Fun with Multi-Channel Fun-nels

Jared Sloan Blog, Marketing Measurement Leave a Comment

Google Anaytics is great.  What marketer doesn’t want to have a bunch of data that maps out exactly how users interact with their site?  When implemented correctly, there is SO much data that can be rolled up into the interface.  And as if Google wanted to say; “No big deal.  It should be every marketer’s natural right to have access to this stuff.”  It’s free.

That said, there are many tools and features in the interface that are often overlooked or underutilized.  Let’s take this space of the internets to talk about one, the Multi-Channel Funnel.

To cover the basics, when a user comes to your site and buys something or completes an important interaction (like signing up to receive emails) it’s called a conversion.  Most of the time a user won’t complete a conversion the first time they visit your site, but no worries, because we have the Multi-Channel Funnel to help us figure out all the different channels they may have used in the journey to conversion.  So what?  A better understanding of what role channels play in the conversion path can help marketers to properly allocate spend toward the channels that support the goals of each campaign.

Sounds good, right?  Let’s get into it.

Assisted Conversions Report

By default, Google Analytics reports use the Last Click Non-Direct method to determine what channel gets credit for each conversion.  That’s a good place to start, but let’s say 75% of the conversions for your site are attributed to the direct channel and most of those direct conversions are preceded by a visit from Paid Search.  If you’re only studying conversion rates you may overlook the important role that Paid Search plays earlier in the conversion funnel.  Using the Assisted Conversions Report, you can easily see if a channel is more likely to assist a conversion or complete a conversion.  The “assisted / last click” ratio that Google calculates is a great at-a-glance measurement to monitor the role of each channel.  If the value is close to zero then the channel is most likely to convert.  If the value is close to 1 then the channel is equally likely to convert and assist.  If the value is higher than 1 the channel is more likely to assist.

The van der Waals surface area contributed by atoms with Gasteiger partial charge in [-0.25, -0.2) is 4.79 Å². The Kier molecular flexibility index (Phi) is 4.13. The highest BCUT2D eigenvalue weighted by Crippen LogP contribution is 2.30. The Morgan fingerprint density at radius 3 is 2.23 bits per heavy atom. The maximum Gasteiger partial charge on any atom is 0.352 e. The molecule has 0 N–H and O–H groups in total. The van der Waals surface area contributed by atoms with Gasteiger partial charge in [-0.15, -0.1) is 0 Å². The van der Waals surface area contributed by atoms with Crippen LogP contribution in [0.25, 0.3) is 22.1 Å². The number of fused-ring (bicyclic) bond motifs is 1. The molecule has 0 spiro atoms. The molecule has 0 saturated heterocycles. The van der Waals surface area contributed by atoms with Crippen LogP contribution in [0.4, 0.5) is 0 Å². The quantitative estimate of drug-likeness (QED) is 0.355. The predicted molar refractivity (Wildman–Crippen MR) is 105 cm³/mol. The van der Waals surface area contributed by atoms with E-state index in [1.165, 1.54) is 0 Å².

Okay, so what should we do with that information?  I use this tool as a starting place when trying to understand the funnel.  It provides some great top-line information that I use to interact more efficiently with some of the other reports.  Let’s go back to that 75% direct scenario.  It would be easy to see the importance of Paid Search as an assisting channel because the ratio would be greater than 1 and the number of assisted conversions would be high.  I would then use the next tool to better understand the specific paths that users are taking when completing a conversion.

Top Conversion Paths Report

The top conversion path report is a fan favorite.  It’s easy to understand and has pretty colors assigned to each channel.  Using this report, you can easily determine the path that most users use when completing a conversion.  By default, the report is set to show path lengths that are greater than 2 but it’s easy to adjust the path length using the drop down menu near the top of the report.

The feature that I like using the most on this report is “Conversion Segment.”  You can find it near the top-left corner of the report.  It allows you to divide your conversions into buckets based on specific criteria.  For example, let’s use that 75% direct scenario one more time.  Now that I know Direct is a strong converting channel and Paid Search is a strong assisting channel, I can sort the conversions using the conversion segment tool to see how Paid and Direct are working together in those roles.  Here is a step-by-step of how I would create a segment that shows that group of conversions:

  1. Click on conversion segment and then select “create new conversion segment”
  2. Name the segment something like: Paid Assist to Direct Convert
  3. Set the criteria to include Assisting Interactions with MCF Channel Grouping matching Paid Search
  4. Create a second conversion path option using the “and” that is set to include Last Interactions with MCF Channel Grouping matching Direct
  5. Save Segment

I find that it comes in handy if you note the total number of conversions for the time period you’re viewing before segmenting the data.  It will just give you some context when viewing the smaller buckets of conversion paths.

The amount of actionable data that can be derived from the multi-channel funnel reports is off the charts.  So the next time you’re staring at conversion rate and wondering what you can do to better understand purchase behavior on your website, don’t forget about these gems at the bottom of GA.  Last click is a good snapshot, but the entire picture could look completely different.

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